A bit later, the owner is found dead and Saito, a clerk at the shop, is accused of her murder. After the police’s initial investigation, legendary detective Kogoro Akechi appears at the police station to solve the case.
Akio Jissoji masterfully directs a sadomasochistic thriller that eventually becomes a game of cat and mouse. His depiction of the various tortures, the sex scenes, and the aesthetics of the Tokyo of the era is magnificent as it is cult, despite the film being somewhat “polished”.
3. Mosquito on the Tenth Floor (Yoichi Sai, 1983)
The script is based on an actual story, which made such an impression on Yuya Uchida that he decided to produce it, write the script along with the director, and star in it.
The central character (his name remains unknown through the duration of the film) is a low level police officer who lives in a small apartment on the tenth floor of a block of flats, and whose life is a total failure.
Professionally, despite being overdue age-wise, he has not succeeded in passing the promotion exams. This fact, along with his alcoholism, his addiction to gambling and the alimony he has to pay to his ex wife, has kept his finances in an awful state. Lastly, his sex life is also a mess and his daughter has become a delinquent.
Fed up with his life, he gets money loans from a number of companies, which he does not intend to ever return.
Yoichi Sai aesthetics are very similar to Takeshi Kitano’s, both in terms of characters and story, with the main character being an anti-hero cop who eventually explodes due to his life circumstances.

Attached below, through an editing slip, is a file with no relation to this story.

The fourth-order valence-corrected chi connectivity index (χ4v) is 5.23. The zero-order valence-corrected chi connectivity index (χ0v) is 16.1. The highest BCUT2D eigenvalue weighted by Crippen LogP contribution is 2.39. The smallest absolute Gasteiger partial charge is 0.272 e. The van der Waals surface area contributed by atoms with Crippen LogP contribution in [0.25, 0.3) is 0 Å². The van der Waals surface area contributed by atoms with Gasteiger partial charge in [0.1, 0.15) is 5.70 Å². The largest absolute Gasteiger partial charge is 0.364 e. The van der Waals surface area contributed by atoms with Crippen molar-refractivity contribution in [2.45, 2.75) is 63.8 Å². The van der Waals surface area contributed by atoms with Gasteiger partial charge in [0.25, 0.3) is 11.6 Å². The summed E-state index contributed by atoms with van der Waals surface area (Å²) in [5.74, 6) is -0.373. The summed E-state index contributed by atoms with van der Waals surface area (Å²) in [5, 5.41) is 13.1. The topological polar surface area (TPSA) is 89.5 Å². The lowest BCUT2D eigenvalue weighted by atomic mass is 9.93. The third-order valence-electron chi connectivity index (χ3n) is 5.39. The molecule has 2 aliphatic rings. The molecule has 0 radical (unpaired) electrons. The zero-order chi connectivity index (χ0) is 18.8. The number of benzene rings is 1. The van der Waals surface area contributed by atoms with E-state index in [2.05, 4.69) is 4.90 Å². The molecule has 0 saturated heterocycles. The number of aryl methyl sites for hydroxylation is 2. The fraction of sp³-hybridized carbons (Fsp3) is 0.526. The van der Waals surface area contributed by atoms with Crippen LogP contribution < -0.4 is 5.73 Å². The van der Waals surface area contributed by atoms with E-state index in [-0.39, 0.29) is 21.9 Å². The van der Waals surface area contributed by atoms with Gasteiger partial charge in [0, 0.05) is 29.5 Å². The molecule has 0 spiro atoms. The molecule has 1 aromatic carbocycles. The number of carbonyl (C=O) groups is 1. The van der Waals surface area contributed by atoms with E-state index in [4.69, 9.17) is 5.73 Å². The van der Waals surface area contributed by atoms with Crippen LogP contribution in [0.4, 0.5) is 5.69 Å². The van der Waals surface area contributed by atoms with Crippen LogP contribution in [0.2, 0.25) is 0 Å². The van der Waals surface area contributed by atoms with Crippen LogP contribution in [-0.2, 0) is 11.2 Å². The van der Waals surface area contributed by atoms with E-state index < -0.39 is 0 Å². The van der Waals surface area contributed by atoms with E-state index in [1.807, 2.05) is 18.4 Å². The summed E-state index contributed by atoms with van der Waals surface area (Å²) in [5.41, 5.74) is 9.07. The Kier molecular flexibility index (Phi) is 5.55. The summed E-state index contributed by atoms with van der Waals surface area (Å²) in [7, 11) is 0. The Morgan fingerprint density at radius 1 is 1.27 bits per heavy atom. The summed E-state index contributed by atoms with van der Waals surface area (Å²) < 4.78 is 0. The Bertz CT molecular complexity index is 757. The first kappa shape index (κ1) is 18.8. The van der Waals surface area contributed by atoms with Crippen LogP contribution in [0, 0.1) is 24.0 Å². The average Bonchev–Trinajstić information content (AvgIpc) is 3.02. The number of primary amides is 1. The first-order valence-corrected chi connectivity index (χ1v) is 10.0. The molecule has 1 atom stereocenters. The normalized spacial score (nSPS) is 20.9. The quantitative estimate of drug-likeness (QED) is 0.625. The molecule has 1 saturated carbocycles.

Yuya Uchida also acts the way Kitano does, being laconic and hypodermically ironic and humorous. Kitano’s films, that came up later drew heavily from this picture while he also holds a small part here.
4. Over Your Dead Body (Takashi Miike, 2014)
The film stands apart for two reasons. The protagonist is the famous Kabuki actor Ichikawa Ebizō XI, and the script is based on the quintessential Japanese horror tale “The Ghost Story of Yotsuya” (Yotsuya Kaidan), although Takashi Miike’s style had a definite say in the final outcome.
The script follows a theatre troupe as they rehearse a play, where a samurai seduces a woman and then murders her disapproving father in order to inherit his estate. However, when he is offered the granddaughter of another wealthy man, his true colors are disclosed to his wife, who eventually returns as a ghost to haunt him.
In real life within the movie, the female star of the film, Miyuki Goto, has pulled some strings to give the main protagonist role to her boyfriend, Kosuke Hasegawa. However, as other actresses Rio Asahina and Jun Suzuki lust after Kosuke, their lives begin to mirror those of the play, as the lines between fiction and reality gradually disappear.
Takashi Miike directs a horror film that moves on two axes. The first is the actual life of the actors, including the intrigues among them in rehearsals, and the second is the actual play, with the borders between the two growing blurry after awhile. The horror element is subtle in the beginning, but as the film progresses, it takes its usual place in Miike’s pictures, with a number of grotesque scenes (including one which is very difficult to watch, regarding a woman performing an abortion on her own) and bloodbaths.